As a founding member of the National Women’s History Project, Mary Ruthsdotter knows the importance of teaching kids about the accomplishments of women.
“As a youngster, I thought I had drawn the short straw being born female. None of the stories I was told of adults actively and effectively engaged in the world had to do with women. How startling it was to learn (after college!) that women have played important roles in every aspect of American life – establishing homes for family life, fighting and spying during every war, establishing social service networks, and dramatically influencing laws and attitudes.”
Students who don’t learn the facts can develop the wrong idea about what women have accomplished. Ruthsdotter continued:
“If women’s contributions and accomplishments are not mentioned, the omission is not even noticed, but a subtle lesson is learned just as certainly: Women haven’t done anything important. Knowing that teachers cannot pass along what they themselves have not been taught, the NWHP aims to make excellent, user-friendly materials readily available for all areas of the K-12 curriculum. Language arts, social studies, creative arts, the sciences – women have been active in all these areas, and the stories of their accomplishments are fascinating.”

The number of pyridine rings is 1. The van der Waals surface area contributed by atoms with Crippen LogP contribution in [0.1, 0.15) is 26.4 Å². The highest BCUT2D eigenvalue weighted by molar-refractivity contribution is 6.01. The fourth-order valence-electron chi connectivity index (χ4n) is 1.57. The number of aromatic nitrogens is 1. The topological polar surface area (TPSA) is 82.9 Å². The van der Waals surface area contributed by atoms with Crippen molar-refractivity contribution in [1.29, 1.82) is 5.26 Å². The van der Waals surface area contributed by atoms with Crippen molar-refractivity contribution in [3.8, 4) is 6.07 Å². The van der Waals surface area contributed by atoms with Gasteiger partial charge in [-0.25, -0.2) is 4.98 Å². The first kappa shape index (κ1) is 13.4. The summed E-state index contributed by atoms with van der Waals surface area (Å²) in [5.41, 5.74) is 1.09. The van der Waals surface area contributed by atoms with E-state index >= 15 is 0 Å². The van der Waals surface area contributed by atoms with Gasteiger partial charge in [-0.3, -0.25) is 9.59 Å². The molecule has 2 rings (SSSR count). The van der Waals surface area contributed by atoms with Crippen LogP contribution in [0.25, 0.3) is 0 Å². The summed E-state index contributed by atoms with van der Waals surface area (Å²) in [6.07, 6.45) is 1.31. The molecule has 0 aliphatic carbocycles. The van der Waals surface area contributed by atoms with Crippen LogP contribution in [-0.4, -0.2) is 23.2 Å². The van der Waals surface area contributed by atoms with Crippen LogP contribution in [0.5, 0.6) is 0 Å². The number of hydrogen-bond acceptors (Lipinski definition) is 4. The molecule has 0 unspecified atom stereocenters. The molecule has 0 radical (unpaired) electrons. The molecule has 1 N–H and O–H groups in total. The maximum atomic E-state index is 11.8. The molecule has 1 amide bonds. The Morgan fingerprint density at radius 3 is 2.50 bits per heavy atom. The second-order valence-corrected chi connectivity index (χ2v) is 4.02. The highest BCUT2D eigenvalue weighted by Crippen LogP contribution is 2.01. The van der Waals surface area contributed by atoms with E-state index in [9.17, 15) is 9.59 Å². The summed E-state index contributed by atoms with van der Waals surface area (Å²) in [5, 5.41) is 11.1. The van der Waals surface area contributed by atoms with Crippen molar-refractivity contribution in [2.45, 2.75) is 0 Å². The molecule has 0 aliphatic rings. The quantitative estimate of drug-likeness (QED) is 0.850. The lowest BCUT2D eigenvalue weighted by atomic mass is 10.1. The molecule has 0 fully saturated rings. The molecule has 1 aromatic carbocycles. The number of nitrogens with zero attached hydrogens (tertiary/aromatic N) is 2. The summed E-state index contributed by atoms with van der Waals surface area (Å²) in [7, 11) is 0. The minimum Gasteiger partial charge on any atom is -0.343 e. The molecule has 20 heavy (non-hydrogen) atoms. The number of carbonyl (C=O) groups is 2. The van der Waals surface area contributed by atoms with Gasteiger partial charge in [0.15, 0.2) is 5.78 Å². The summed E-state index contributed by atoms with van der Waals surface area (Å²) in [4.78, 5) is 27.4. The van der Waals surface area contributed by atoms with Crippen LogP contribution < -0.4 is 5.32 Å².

Couldn’t agree more.
But I’m conflicted about the whole Women’s History Month thing – a lot like my hesitation around the idea of a separate Black History Month. Too many of us still use February and March to have kids memorize random black history and women’s history facts and call it good. (We also seem to have a habit of doing the same thing with Latino history and Asian American history and Native American history and . . . well, you get the idea.)
I’m conflicted because I know many of you may be looking for great Women’s History month resources. And I have a list. But part of me is afraid that it will only get used between now and the end of the month.
So here’s the deal. You can have the list. But Read more